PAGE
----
So whoever is a COD fan, what do you think of the idea//storyline of the new game? How would you have structured it better thus far with only knowing it’s set in the future and we’re ready to fight the machines that we have created, who are now ready to destroy the human race?
So I was checking up on CNN.com and saw this as the first headline of the tech section: Samsung unveils Galaxy S III Smartphone with face, voice recognition. Voice recognition I get, because a lot of phones (IPhones in particular) have had this capability for awhile, but Face recognition. I had to do a little research on this one cause I haven’t heard of the common person being able to have a form of technology that has facial recognition (though Body Recognition in a small form would be the Kinect for XBox).
Here’s what I found on Wikipedia what Facial Recognition actually is:
A facial recognition system is a computer application for automatically identifying or verifying a person from a digital image or a video frame from a video source. One of the ways to do this is by comparing selected facial features from the image and a facial database.
It is typically used in security systems and can be compared to other biometrics such as fingerprint or eye iris recognition systems.
Below is how Samsung has conformed the top definition into a user friendly way:
The new Galaxy handset, which runs the most up-to-date version of Google’s mobile operating system — Android 4.0 Ice Cream Sandwich — recognizes when a user is looking at it, and ensures the screen doesn’t go dark while it has eye contact.
S Voice technology — Samsung’s equivalent of Apple’s Siri — enables users to wake up their phone with a simple voice command. And voice recognition goes further — saying: “Hi Galaxy … picture,” for example, opens the phone’s camera app, and saying “cheese” takes a picture. Face-recognition software then identifies Facebook friends within images, and prompts the user to share them. – CNN.com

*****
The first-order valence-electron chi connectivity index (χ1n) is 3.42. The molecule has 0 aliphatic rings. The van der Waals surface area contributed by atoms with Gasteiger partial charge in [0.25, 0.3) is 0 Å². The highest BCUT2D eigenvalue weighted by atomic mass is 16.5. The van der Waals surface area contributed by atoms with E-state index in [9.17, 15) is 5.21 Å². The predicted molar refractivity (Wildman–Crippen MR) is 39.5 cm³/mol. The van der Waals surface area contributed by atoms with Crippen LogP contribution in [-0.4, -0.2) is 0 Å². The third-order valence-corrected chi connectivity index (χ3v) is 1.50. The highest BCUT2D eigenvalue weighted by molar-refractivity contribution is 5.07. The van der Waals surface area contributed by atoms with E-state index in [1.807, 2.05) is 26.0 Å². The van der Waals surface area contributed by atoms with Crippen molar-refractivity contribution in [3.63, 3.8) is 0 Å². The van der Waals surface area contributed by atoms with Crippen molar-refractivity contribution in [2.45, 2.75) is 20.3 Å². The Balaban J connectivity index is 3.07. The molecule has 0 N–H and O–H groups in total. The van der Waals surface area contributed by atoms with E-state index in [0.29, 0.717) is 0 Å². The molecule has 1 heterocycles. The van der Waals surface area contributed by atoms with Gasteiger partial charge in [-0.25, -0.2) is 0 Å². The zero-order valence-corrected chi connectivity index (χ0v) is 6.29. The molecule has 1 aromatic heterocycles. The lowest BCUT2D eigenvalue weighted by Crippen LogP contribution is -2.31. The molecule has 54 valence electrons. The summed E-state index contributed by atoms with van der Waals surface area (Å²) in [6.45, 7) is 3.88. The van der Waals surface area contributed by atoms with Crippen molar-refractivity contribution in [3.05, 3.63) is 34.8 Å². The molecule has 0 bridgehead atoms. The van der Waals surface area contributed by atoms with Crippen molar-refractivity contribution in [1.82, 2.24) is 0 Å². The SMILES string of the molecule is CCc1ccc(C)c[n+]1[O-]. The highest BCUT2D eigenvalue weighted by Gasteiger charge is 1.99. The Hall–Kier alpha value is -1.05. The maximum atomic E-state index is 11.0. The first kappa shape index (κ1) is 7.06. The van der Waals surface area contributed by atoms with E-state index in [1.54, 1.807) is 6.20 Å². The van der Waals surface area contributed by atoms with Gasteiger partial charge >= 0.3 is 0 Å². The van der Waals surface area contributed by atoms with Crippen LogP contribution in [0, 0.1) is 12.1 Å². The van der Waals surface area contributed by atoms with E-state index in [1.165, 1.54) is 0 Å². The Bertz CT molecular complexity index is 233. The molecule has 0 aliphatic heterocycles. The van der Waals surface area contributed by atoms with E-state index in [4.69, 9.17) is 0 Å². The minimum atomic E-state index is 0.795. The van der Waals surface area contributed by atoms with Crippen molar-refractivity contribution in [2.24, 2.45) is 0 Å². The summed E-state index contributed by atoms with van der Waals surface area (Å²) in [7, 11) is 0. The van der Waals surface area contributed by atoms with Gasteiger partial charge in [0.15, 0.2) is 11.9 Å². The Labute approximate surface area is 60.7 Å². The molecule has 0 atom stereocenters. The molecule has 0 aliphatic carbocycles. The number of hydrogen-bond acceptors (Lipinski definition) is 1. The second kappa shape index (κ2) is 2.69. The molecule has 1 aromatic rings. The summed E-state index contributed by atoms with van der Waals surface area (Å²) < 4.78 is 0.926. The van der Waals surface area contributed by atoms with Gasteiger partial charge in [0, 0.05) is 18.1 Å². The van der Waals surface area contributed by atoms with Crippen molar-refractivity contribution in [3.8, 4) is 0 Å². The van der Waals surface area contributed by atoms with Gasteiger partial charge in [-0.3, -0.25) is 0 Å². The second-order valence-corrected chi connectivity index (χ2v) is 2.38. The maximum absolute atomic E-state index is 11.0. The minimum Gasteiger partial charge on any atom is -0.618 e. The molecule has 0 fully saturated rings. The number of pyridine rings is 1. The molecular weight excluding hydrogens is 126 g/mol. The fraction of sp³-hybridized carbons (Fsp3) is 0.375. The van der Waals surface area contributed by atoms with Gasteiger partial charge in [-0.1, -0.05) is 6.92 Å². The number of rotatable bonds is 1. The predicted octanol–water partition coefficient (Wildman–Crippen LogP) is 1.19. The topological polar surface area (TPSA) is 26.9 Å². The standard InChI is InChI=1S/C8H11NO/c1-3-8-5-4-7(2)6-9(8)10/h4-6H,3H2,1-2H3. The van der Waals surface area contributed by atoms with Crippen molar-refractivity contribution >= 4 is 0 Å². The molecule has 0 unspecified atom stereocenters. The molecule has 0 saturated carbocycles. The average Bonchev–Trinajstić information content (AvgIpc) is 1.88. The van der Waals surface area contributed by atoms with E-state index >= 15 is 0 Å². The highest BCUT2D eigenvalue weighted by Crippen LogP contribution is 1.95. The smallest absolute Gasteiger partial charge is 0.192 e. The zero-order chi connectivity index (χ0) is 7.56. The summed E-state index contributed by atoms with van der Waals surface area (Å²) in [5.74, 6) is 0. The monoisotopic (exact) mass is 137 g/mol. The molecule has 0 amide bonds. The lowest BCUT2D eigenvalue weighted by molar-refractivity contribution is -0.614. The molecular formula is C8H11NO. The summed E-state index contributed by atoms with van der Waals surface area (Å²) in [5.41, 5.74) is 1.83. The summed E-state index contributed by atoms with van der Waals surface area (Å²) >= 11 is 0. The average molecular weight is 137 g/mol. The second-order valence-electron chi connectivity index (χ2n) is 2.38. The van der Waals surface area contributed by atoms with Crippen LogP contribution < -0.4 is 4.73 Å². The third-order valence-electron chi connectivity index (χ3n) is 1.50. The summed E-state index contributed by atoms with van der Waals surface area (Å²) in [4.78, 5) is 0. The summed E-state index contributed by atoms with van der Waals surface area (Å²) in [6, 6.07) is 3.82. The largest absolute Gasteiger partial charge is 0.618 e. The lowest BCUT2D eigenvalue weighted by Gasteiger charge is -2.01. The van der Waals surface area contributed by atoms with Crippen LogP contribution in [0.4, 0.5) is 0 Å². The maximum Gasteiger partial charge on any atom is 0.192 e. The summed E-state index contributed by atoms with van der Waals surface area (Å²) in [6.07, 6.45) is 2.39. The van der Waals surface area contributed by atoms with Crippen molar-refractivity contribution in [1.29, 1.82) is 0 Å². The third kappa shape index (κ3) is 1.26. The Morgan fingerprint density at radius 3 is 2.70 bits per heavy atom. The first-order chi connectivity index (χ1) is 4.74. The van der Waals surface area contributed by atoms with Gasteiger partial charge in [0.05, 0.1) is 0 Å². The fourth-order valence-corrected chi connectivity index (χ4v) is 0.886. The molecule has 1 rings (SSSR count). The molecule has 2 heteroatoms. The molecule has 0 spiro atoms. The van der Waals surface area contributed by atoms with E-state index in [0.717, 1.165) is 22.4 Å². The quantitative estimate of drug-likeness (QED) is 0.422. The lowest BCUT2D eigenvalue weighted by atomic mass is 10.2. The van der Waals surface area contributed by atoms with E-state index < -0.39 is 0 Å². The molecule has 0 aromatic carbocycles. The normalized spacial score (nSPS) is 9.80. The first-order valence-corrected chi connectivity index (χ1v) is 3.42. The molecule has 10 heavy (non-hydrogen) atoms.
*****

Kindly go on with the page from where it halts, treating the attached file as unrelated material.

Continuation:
What else could you possibly add to a phone?!
So I know this class is based on the idea of how technology and the American lives are so intertwined, that there isn’t going back. I found this article on CNN’s website, and it is truly inspirational. My question starts of as, “What would you do if someone you loved dearly had a timer?” As times runs on, this person becomes weaker and weaker. When the time runs out, they die. Reading this article on a man and wife who created a “bucket list” for their daughter Avery. She is 6 months old and was diagnosed with Spinal Muscular Atrophy Type One. What this means is that is a incurable genetic defect that attacks the muscles, specifically the respiratory system. The doctors are only giving her 2 years to live, until it consumes her life.
So how did we hear about this? Avery’s father, Mike Canahuati, created a blog that turned into Avery’s bucket list. He writes as if it were Avery’s thoughts, and is trying to help Avery live a full life and to experience everything that she could possible want in life. If you are curious to read more about this, here’s the link.
The Canahuatis are using their blog, Facebook page and a Twitter account — the latter two being written with the help of family and friends — to raise public awareness about SMA, including encouraging couples to get tested on whether they are carriers of the gene. The Canahuatis learned that some insurance companies cover the testing costs and others don’t. -CNN.com
This is how technology is helping. Though Avery is in everyone’s prayers, her parents are helping to spread the information about SMA so that children of the future will have a fighting chance, so that one day there may be a cure. Technology doesn’t have to be used in a malicious way, it can be used to help save the lives of others. If you could spread the word and start a campaign to find a cure or to make an awareness about something, what would it be?